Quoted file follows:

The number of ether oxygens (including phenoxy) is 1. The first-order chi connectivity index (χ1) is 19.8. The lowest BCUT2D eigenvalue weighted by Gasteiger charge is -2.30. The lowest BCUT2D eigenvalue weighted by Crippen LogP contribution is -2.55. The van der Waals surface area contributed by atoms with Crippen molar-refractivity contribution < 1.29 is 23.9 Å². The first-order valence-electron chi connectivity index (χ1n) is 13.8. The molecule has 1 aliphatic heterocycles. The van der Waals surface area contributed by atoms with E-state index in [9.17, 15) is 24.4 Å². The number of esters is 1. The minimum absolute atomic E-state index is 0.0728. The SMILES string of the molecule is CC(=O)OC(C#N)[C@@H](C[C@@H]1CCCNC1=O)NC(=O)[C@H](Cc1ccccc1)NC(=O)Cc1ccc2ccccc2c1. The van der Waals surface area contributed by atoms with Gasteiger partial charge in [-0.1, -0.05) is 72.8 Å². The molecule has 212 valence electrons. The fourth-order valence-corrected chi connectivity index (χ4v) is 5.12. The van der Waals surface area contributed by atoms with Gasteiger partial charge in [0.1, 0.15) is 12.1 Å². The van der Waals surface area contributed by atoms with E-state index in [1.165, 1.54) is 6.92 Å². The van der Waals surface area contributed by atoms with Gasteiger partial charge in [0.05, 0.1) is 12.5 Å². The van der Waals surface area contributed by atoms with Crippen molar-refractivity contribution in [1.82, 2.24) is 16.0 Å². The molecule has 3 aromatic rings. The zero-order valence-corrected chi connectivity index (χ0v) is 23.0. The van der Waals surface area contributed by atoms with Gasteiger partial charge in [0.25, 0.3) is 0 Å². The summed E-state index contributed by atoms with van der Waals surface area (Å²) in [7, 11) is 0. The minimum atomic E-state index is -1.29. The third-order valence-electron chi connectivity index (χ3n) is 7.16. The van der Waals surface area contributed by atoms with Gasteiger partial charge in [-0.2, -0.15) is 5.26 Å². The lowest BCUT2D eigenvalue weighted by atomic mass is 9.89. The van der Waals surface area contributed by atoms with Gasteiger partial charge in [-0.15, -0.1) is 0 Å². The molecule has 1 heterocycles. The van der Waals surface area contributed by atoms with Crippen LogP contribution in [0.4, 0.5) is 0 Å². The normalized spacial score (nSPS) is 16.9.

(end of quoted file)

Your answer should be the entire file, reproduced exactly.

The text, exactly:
The number of ether oxygens (including phenoxy) is 1. The first-order chi connectivity index (χ1) is 19.8. The lowest BCUT2D eigenvalue weighted by Gasteiger charge is -2.30. The lowest BCUT2D eigenvalue weighted by Crippen LogP contribution is -2.55. The van der Waals surface area contributed by atoms with Crippen molar-refractivity contribution < 1.29 is 23.9 Å². The first-order valence-electron chi connectivity index (χ1n) is 13.8. The molecule has 1 aliphatic heterocycles. The van der Waals surface area contributed by atoms with E-state index in [9.17, 15) is 24.4 Å². The number of esters is 1. The minimum absolute atomic E-state index is 0.0728. The SMILES string of the molecule is CC(=O)OC(C#N)[C@@H](C[C@@H]1CCCNC1=O)NC(=O)[C@H](Cc1ccccc1)NC(=O)Cc1ccc2ccccc2c1. The van der Waals surface area contributed by atoms with Gasteiger partial charge in [-0.1, -0.05) is 72.8 Å². The molecule has 212 valence electrons. The fourth-order valence-corrected chi connectivity index (χ4v) is 5.12. The van der Waals surface area contributed by atoms with Gasteiger partial charge in [0.1, 0.15) is 12.1 Å². The van der Waals surface area contributed by atoms with E-state index in [1.165, 1.54) is 6.92 Å². The van der Waals surface area contributed by atoms with Gasteiger partial charge in [0.05, 0.1) is 12.5 Å². The van der Waals surface area contributed by atoms with Crippen molar-refractivity contribution in [1.82, 2.24) is 16.0 Å². The molecule has 3 aromatic rings. The zero-order valence-corrected chi connectivity index (χ0v) is 23.0. The van der Waals surface area contributed by atoms with Gasteiger partial charge in [0.25, 0.3) is 0 Å². The summed E-state index contributed by atoms with van der Waals surface area (Å²) in [7, 11) is 0. The minimum atomic E-state index is -1.29. The third-order valence-electron chi connectivity index (χ3n) is 7.16. The van der Waals surface area contributed by atoms with Gasteiger partial charge in [-0.2, -0.15) is 5.26 Å². The lowest BCUT2D eigenvalue weighted by atomic mass is 9.89. The van der Waals surface area contributed by atoms with Gasteiger partial charge in [-0.15, -0.1) is 0 Å². The molecule has 1 heterocycles. The van der Waals surface area contributed by atoms with Crippen LogP contribution in [0.4, 0.5) is 0 Å². The normalized spacial score (nSPS) is 16.9.